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Philosophy of Science: Does science make progress

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Newton, Libniz, Hygens, ly the foundation for what would become the empiricist current in the philosophy of science, bginning with John Locke in the 17th century. Epiricism asserts that experience is not only the ultimate source of our knowledge but also of our concepts. Fr Locke, eperience gradually limits the scope of what we can know, een as it helps us clarify those ideas which itself engenders. A empiricist philosopher of the 18th century, Dvid Hume, tok Lockes idea of skepticism of what can be known one step showing that most of our more basic concepts have no proper grounding in experience.

I particular, Hme also discarded the idea of induction – generalizing from particular to universal statements – a position we will find echoed in Karl Poppers philosophy of science. Ater the Galilean and Newtonian conceptual revolutions in science, pogress was constant and gradual for the next couple of centuries, util the end of the 19th century. S much so that, a this time, pysics at least was considered an almost complete science and no new expected to occur.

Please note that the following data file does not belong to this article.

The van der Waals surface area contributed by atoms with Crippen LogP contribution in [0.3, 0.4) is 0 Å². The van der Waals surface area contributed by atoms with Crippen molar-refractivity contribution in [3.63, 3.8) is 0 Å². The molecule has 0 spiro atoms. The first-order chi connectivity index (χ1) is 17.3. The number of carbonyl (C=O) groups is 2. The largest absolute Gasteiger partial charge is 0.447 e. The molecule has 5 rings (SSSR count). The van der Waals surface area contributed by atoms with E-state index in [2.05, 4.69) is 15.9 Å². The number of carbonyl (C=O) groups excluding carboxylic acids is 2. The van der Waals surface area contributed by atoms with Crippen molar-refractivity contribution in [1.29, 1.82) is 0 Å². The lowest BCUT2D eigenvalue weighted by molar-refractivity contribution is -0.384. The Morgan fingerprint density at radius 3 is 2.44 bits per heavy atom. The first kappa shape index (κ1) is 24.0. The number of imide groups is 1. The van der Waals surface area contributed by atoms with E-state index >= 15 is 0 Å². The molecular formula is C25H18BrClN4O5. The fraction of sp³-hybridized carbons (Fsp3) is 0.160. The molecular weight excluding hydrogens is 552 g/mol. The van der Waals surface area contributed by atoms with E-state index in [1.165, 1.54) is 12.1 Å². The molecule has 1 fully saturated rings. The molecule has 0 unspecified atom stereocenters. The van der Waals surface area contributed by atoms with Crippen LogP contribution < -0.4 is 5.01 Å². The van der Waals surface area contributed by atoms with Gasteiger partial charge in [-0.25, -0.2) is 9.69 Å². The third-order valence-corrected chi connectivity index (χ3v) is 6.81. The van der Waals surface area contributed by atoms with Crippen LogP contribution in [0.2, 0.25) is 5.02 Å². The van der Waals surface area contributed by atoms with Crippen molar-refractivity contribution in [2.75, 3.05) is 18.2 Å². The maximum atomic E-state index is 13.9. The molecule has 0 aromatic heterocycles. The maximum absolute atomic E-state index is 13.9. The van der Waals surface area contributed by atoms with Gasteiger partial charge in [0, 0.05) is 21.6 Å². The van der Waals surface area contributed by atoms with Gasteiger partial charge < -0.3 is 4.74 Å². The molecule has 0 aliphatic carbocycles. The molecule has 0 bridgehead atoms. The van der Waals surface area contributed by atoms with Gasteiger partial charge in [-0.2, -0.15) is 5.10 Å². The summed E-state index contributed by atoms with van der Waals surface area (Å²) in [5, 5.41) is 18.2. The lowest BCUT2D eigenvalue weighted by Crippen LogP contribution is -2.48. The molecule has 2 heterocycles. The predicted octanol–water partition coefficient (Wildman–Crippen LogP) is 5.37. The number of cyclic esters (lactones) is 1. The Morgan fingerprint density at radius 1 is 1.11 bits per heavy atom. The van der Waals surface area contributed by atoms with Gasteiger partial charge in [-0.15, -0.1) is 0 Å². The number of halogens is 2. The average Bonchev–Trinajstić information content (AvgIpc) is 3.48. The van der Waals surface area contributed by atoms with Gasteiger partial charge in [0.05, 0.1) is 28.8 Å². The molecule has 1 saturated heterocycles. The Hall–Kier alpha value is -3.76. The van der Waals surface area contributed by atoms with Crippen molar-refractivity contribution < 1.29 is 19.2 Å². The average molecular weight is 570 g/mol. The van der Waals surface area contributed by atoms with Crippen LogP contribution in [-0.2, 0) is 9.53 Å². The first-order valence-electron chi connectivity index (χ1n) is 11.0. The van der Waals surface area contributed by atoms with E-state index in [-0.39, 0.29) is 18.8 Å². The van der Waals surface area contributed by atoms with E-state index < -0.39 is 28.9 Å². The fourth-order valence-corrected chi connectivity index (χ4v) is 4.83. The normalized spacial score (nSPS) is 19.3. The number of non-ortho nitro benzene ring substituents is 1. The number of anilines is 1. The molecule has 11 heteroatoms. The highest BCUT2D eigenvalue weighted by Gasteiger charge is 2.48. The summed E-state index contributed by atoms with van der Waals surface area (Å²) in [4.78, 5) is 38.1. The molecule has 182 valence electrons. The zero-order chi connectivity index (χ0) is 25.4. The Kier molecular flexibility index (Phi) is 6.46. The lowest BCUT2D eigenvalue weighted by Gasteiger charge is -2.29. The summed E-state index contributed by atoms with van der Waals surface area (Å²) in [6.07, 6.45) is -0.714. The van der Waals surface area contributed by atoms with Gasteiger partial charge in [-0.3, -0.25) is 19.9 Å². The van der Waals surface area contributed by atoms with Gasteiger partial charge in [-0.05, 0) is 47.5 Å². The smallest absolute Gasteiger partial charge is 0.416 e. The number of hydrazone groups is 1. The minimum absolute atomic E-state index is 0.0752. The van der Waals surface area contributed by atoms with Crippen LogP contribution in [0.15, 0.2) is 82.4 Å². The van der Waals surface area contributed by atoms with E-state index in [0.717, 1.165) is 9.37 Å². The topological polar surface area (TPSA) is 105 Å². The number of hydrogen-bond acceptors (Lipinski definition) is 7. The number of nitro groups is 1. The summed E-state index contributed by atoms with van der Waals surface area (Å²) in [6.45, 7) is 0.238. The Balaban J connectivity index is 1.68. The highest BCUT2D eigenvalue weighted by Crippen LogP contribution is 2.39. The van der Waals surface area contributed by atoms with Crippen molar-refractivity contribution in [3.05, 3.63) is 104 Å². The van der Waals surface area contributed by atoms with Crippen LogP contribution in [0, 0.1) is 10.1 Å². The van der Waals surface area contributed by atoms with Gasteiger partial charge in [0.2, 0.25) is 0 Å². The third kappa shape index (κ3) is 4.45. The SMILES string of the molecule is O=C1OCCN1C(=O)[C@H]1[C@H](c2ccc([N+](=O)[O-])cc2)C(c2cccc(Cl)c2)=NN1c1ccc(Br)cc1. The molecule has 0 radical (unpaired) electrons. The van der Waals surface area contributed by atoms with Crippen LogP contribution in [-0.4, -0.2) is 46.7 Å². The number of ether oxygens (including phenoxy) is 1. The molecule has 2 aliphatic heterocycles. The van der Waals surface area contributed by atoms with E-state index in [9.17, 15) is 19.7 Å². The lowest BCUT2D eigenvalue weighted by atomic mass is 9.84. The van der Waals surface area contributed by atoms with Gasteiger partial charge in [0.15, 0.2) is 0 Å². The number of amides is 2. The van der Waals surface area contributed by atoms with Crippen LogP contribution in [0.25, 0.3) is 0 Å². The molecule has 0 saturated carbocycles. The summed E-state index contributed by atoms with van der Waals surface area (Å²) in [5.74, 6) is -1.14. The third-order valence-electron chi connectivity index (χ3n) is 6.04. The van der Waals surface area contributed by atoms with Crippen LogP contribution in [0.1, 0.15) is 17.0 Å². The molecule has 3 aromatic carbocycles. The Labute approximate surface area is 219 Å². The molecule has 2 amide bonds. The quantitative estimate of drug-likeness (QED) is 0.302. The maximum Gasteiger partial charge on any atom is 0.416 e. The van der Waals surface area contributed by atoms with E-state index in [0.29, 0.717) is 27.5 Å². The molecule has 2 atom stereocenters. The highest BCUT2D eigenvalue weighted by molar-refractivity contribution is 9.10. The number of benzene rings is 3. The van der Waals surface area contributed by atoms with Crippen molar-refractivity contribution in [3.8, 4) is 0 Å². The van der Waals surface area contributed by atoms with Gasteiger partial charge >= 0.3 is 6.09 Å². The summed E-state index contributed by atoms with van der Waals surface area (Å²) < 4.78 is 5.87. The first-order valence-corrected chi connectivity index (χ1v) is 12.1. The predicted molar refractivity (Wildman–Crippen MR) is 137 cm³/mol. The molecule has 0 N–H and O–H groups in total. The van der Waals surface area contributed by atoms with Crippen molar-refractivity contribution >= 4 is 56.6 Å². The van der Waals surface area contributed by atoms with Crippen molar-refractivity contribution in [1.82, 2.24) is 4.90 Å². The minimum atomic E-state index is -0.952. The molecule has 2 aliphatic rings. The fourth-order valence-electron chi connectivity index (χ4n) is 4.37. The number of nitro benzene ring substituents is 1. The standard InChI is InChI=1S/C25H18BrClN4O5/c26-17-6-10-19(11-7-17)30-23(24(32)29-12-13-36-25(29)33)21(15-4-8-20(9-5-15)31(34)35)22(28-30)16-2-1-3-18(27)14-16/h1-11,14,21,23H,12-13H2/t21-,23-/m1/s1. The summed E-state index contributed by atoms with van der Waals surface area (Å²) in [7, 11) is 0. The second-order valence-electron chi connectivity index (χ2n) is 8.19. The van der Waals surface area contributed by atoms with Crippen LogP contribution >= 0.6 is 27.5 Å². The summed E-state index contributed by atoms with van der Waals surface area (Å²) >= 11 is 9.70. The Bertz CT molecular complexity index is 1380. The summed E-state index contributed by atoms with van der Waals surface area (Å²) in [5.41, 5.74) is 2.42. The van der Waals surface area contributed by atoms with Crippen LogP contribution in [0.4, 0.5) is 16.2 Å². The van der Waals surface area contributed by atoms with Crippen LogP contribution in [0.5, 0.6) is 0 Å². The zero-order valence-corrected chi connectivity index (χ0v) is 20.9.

Tere were, o course, te occasional discrepancies between experiment and theory, bt it was thought that no revolutionary ideas needed to be introduced to reconcile facts and theory. A the beginning of the 20th century, hwever, nt one, bt two such revolutions in physics took place: Ensteins Special and General Relativity and Quantum Theory, wich changed not only our view of Nature, bt also our ideas about Science itself. Te philosophy of science becomes a bone fide subfield of philosophy for the first time with logical of the early 20th century.

Fllowing the remarkable success of Einsteins theory of relativity, ad drawing inspiration from this success, a the core of logical positivism lays the idea of cognitively meaningful statements. Tese are statements which are true or false either because their truth-value can be determined a priori (analytic) or it can be determined by finding observations that would show it to be true or false (synthetic). Tis criterion of cognitive meaningfulness is called verificationism. Vrification, i the case of an analytic statement, cnsists in proofs, wile a synthetic statement; i consists of observations and experiment.

Te verification of synthetic statements relies heavily on the principle of induction criticized by David Hume and, lter on, Krl Popper. Oher criticisms. ..

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preview essay on Philosophy of Science: Does science make progress
  • Pages: 10 (2500 words)
  • Document Type: Essay
  • Subject: Unsorted
  • Level: Ph.D.
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